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It all depends on what you mean.

 
 
kennethamy
 
  1  
Reply Sun 13 Jun, 2010 08:53 am
@jeeprs,
jeeprs wrote:

Yes but you always choose very simple statements like this, and then believe it can be extrapolated to all propositions. There are philosophical ideas which might be put into very few words that have many shades of meaning. You are always trying to fix meaning in such a way that you always know what you mean, and everyone that talks to you does likewise. But the nature of philosophical discourse is such that we will often be considering ideas, the meaning of which is not simple, fixed and clear-cut.

Now I am quite sympathetic to what I think is behind your question. I do agree that people use the tactic of re-definition to evade many difficulties and play all kinds of word games. But nevertheless it is one of those kinds of tendencies which I don't think it will be possible to really get rid of. It is an unavoidable difficulty that a range of meanings will pertain to particular terms, especially in areas like philosophy, so perhaps the best approach is to regard it as an opportunity to argue for particular usages and lead by example.


I don't think that we always know what we mean when we say so-and-so. Sentences may have a number of different meaning, and when I use a sentence, I may not realize that. So when someone asks me, "when you said S. did you mean, S1, or S2, or S3?" I may very well reply, "I didn't realize that what I said had so many meanings. I don't really know which of those I meant". We are often not sure of what we mean, and more important, it might turn out that what we meant was indeterminate. Or even that we did not mean anything much at all (there are some posters -or were some posters- like that). Nevertheless, what you and I happen to mean by so-and-so, is one thing. But what so-and-so means, is a different thing. It is not up to me (nor Humpty-Dumpty) what "there's glory for you" means. And I cannot pay words extra to mean what I want them to mean. They simply won't do it. Words have integrity.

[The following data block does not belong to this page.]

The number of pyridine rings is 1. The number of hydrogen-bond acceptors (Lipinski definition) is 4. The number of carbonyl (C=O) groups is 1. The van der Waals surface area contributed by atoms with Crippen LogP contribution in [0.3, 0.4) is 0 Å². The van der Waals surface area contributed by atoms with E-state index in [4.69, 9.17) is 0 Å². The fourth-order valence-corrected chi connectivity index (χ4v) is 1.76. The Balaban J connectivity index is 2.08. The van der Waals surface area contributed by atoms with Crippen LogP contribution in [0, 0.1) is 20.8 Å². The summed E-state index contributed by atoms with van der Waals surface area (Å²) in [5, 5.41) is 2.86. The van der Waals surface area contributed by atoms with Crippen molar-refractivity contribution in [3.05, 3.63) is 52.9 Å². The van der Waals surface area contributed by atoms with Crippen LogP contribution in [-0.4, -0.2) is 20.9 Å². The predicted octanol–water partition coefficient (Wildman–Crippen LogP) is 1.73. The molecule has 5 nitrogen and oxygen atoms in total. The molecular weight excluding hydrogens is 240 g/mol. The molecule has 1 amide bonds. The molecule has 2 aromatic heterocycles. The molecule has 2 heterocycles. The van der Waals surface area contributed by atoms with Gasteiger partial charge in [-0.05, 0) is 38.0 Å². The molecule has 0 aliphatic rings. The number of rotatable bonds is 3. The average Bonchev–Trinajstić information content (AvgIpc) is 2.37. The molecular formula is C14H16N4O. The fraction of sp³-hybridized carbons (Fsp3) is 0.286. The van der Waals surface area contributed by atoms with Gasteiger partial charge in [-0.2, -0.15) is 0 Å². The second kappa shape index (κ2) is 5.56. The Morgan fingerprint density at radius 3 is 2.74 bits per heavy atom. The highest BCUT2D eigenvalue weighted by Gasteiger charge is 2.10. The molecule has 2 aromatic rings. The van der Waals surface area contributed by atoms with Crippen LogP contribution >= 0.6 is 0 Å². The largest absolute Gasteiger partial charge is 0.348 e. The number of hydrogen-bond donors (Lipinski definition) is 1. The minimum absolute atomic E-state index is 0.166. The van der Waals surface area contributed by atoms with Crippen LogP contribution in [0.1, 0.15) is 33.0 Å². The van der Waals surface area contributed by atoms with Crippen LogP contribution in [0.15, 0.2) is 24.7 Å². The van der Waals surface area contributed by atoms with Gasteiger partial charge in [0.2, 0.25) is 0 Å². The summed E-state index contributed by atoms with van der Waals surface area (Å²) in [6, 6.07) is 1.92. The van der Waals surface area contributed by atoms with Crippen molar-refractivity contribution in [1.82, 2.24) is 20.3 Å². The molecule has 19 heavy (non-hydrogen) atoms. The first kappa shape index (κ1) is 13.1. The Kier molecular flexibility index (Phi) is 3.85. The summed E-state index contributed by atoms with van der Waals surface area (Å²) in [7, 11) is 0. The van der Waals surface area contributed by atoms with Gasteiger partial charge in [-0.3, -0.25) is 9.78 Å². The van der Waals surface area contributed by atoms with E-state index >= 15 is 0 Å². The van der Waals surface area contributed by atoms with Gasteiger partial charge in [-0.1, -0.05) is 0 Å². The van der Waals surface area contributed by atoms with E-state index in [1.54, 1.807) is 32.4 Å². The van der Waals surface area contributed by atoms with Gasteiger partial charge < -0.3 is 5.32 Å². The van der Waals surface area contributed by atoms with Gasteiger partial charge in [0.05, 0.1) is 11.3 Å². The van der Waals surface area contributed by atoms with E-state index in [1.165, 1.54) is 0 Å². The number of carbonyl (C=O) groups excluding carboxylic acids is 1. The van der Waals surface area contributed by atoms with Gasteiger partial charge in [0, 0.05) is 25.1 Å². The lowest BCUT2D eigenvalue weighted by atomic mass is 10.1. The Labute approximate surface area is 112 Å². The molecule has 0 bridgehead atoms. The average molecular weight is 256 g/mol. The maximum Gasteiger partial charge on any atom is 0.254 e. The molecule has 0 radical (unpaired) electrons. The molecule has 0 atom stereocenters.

jeeprs
 
  1  
Reply Sun 13 Jun, 2010 04:23 pm
@kennethamy,
Well, all that is true, but it is the case that some writers have been sufficiently perspicacious to elicit new meanings from words, or even devising words which were required to capture some meaning that had hitherto not been articulated. Eckhardt and Nietzsche were both credited with doing this for the German language (although I will have to take someone's word for that, as I don't read German.)
kennethamy
 
  1  
Reply Sun 13 Jun, 2010 04:37 pm
@jeeprs,
jeeprs wrote:

Well, all that is true, but it is the case that some writers have been sufficiently perspicacious to elicit new meanings from words, or even devising words which were required to capture some meaning that had hitherto not been articulated. Eckhardt and Nietzsche were both credited with doing this for the German language (although I will have to take someone's word for that, as I don't read German.)


What does it mean to "elicit new meanings from words"? That is a difficult notion for me to make sense of. Are there supposed to be meanings hidden in terms that some wise man (a philosopher) discovers? What would make you think such a thing? You make it sound as if philosophers were like scientists, and who, like scientists examine some substance, and discover things about that substance no one had ever suspected the substance had. Like the atomic numbers of the elements that constitute it. Is that the sort of picture you have in mind? But have you any good reason for thinking that is a correct picture of language, or that philosophers either do, or can do such a thing? As Wittgenstein writes, "The picture holds us captive". Or, as he points out, "Nothing is hidden". The notion that the analysis of language is like the analysis of some chemical substance might be useful for some purposes, but not if it leads us into temptation.
jeeprs
 
  1  
Reply Sun 13 Jun, 2010 05:36 pm
@kennethamy,
But of course this must happen. Language constantly evolves and meanings constantly change. The word 'nice' used to mean 'silly' and 'terrific' used to mean 'dreadful'. Other examples abound. Besides as our view of the world changes - and heaven knows it has never changed so much or so quickly as it has in the last generation - then we have to constantly re-define words and invent new ones to deal with new inventions and new concepts.

It is also the surely the case that philosophers, in particular, have considerably influenced the meaning of words, by discovering nuances or applications of the word that had not been noticed before. I am sure I can find some examples somewhere.....
kennethamy
 
  1  
Reply Sun 13 Jun, 2010 05:49 pm
@jeeprs,
jeeprs wrote: